Taking into consideration the sensitivity of this kind of research which involve girls and adolescents in conflict zones and relatively conservative communities, ethics was emphasized by confirming that no real names or pictures that could identify the research participants would be used. In most cases, female students refused to be photographed, and the school staff warned the research team about taking pictures of the school with girls in them, due to previous incidents when parents objected fiercely to publishing pictures depicting their girls in school activities and threatened to stop sending them to school.
Key Concepts and Terms
Area C: According to Oslo agreements I and II signed by the Palestine Liberation Organization (PLO) and the Government of Israel in 1994-1995, the West Bank was divided into several areas: Area A where the PA is responsible for the administrative and security issues, Area B where administrative issues are under the PA’s responsibility and security matters are under the Israeli control, and Area C where security and administrative sovereignty is under Israeli control. This practically means that area C which constitutes over 60 percent of the West Bank is under the Israeli full and exclusive control over law enforcement, planning and construction. The provision of aid and services in Area C faces a range of difficulties as described in the news reports of the international organizations and NGOs working there, these include demolition and confiscation of goods by the Israeli authorities.
Child marriage: It is defined as a formal marriage or informal union before 18 (Article 1 of the Convention on the Rights of the Child establishes that a child is a human being under the age of 18). Despite the State of Palestine’s ratification of the Convention on the Elimination of All Forms of Discrimination Against Women (CEDAW) as well as the Convention on the Rights of the Child in 2014 with no reservations, which both protect children from marriage, child marriage remains widespread for children, in particular girls who are disproportionately the most affected. According to PCBS data from 2014, two out of every ten women aged 20-49 were married before the age of 18 in the West Bank and this number increases to three out of ten women for the Gaza Strip. A 2014 Area C Gender/Household Survey by Birzeit University shows the highest prevalence of childmarriage is in the Jordan Valley (38 percent) followed by the southern part of the West Bank (35 percent). Data collected by several NGOs and Un Agencies show that policies imposed by the Israeli Government causing insecurity as well as the limited economic opportunities, movement restrictions, restrictions on access to education and violence in Area C and East Jerusalem have exacerbated child marriage.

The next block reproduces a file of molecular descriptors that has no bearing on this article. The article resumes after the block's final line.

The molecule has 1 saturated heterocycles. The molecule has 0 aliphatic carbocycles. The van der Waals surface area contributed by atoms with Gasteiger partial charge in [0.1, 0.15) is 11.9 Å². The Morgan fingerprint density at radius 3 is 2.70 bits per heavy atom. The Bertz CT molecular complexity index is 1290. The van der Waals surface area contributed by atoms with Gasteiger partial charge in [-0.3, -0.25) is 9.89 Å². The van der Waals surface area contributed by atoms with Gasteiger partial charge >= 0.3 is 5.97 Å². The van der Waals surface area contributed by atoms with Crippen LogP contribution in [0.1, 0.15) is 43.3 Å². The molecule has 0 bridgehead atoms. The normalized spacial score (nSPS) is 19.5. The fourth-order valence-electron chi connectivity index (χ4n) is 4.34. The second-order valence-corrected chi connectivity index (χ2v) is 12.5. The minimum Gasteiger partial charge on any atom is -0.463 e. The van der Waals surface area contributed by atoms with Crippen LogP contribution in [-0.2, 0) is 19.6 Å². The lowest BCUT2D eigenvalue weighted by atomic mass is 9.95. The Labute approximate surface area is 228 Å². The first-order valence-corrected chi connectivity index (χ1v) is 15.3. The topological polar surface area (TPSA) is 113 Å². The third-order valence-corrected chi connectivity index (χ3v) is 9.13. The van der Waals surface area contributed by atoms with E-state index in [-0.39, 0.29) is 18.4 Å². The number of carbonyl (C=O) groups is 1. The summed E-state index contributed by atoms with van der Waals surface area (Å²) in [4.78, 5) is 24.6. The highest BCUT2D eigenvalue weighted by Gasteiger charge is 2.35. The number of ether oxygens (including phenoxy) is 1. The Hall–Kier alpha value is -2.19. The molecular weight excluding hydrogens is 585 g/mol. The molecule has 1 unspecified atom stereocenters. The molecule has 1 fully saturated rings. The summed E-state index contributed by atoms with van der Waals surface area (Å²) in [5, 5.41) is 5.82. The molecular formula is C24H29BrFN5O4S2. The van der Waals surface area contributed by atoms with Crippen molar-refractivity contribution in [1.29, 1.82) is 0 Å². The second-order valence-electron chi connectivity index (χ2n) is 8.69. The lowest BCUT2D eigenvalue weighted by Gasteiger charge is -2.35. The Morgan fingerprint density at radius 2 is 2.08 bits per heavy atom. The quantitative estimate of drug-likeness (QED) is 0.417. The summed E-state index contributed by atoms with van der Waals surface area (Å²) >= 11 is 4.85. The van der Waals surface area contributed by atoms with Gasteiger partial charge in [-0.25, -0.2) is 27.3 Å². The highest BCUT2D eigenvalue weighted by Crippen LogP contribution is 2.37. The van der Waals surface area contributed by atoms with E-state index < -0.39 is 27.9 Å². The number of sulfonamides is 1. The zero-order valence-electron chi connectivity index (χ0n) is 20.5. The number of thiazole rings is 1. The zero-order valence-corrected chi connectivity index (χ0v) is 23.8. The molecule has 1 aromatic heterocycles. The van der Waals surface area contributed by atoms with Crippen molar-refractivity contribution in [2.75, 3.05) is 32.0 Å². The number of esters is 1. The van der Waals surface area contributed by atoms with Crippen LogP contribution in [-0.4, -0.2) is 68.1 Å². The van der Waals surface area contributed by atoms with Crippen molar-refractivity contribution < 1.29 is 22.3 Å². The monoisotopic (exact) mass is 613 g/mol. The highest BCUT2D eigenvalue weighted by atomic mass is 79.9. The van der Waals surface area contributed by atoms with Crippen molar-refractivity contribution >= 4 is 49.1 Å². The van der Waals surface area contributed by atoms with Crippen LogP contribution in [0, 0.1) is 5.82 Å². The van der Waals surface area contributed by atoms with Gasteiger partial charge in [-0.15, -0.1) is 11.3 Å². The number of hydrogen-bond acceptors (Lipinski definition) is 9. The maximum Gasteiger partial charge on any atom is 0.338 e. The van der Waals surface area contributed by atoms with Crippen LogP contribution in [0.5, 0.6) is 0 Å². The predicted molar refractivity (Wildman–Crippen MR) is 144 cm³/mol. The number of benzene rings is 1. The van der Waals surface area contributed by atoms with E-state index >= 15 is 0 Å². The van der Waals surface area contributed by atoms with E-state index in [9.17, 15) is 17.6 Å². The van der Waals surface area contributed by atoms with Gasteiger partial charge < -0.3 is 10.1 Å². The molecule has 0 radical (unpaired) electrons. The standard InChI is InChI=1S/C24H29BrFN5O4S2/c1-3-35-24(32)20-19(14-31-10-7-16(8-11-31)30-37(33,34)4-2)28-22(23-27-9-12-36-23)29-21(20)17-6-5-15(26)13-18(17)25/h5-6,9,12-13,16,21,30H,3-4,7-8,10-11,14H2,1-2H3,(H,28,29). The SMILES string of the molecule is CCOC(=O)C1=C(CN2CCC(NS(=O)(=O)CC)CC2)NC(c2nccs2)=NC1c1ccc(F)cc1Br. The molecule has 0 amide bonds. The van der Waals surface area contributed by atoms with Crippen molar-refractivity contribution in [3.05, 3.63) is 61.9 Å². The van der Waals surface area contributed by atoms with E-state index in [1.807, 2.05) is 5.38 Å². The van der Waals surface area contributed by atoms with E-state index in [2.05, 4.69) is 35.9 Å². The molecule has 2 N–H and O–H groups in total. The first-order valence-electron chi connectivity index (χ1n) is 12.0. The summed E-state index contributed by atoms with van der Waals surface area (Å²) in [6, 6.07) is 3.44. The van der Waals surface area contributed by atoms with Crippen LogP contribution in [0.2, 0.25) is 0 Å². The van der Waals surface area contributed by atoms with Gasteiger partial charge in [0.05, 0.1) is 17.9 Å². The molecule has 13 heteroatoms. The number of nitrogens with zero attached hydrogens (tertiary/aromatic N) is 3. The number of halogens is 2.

Regarding the legal framework, marriage in Palestine is governed by the Personal Status Code interpreted by the Family Courts. In the West Bank, the Jordanian Personal Status Law No 61 of the year 1976 is in force, and in the Gaza Strip it is the Egyptian Family Rights Law issued in 1954. If a male guardian requests the marriage a family law judge can approve it for a girl from 14.5 years in the West Bank and in the Gaza Strip from 14 years. In most cases the girl herself is under strong family pressure and does not have the freedom to object or consent to the marriage. Palestine’s personal status code is outdated and women’s human rights activists have been advocating for many years for the review of the personal status code as it relates to marriage, divorce, child custody and inheritance.